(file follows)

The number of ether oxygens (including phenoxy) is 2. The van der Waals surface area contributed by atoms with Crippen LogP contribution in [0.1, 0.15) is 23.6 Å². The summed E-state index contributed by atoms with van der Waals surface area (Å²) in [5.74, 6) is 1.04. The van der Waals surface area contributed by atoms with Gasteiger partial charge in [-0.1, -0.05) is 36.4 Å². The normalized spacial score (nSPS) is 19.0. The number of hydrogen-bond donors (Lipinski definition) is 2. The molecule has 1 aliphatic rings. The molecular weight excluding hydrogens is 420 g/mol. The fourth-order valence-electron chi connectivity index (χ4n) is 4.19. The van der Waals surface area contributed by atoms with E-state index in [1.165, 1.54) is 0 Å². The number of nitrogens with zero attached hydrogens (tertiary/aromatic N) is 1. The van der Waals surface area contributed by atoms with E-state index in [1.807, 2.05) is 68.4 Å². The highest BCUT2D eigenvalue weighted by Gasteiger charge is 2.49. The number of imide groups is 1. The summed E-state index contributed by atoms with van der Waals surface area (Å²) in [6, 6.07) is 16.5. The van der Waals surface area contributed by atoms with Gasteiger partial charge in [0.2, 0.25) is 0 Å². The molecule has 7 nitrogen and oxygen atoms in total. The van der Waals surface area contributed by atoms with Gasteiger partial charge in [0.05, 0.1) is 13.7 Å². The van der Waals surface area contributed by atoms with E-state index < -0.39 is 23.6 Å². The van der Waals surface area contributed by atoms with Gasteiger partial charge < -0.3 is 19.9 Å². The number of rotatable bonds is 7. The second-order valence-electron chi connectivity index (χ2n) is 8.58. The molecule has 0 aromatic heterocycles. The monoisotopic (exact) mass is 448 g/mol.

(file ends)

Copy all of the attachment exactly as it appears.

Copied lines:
The number of ether oxygens (including phenoxy) is 2. The van der Waals surface area contributed by atoms with Crippen LogP contribution in [0.1, 0.15) is 23.6 Å². The summed E-state index contributed by atoms with van der Waals surface area (Å²) in [5.74, 6) is 1.04. The van der Waals surface area contributed by atoms with Gasteiger partial charge in [-0.1, -0.05) is 36.4 Å². The normalized spacial score (nSPS) is 19.0. The number of hydrogen-bond donors (Lipinski definition) is 2. The molecule has 1 aliphatic rings. The molecular weight excluding hydrogens is 420 g/mol. The fourth-order valence-electron chi connectivity index (χ4n) is 4.19. The van der Waals surface area contributed by atoms with E-state index in [1.165, 1.54) is 0 Å². The number of nitrogens with zero attached hydrogens (tertiary/aromatic N) is 1. The van der Waals surface area contributed by atoms with E-state index in [1.807, 2.05) is 68.4 Å². The highest BCUT2D eigenvalue weighted by Gasteiger charge is 2.49. The number of imide groups is 1. The summed E-state index contributed by atoms with van der Waals surface area (Å²) in [6, 6.07) is 16.5. The van der Waals surface area contributed by atoms with Gasteiger partial charge in [0.2, 0.25) is 0 Å². The molecule has 7 nitrogen and oxygen atoms in total. The van der Waals surface area contributed by atoms with Gasteiger partial charge in [0.05, 0.1) is 13.7 Å². The van der Waals surface area contributed by atoms with E-state index < -0.39 is 23.6 Å². The van der Waals surface area contributed by atoms with Gasteiger partial charge < -0.3 is 19.9 Å². The number of rotatable bonds is 7. The second-order valence-electron chi connectivity index (χ2n) is 8.58. The molecule has 0 aromatic heterocycles. The monoisotopic (exact) mass is 448 g/mol.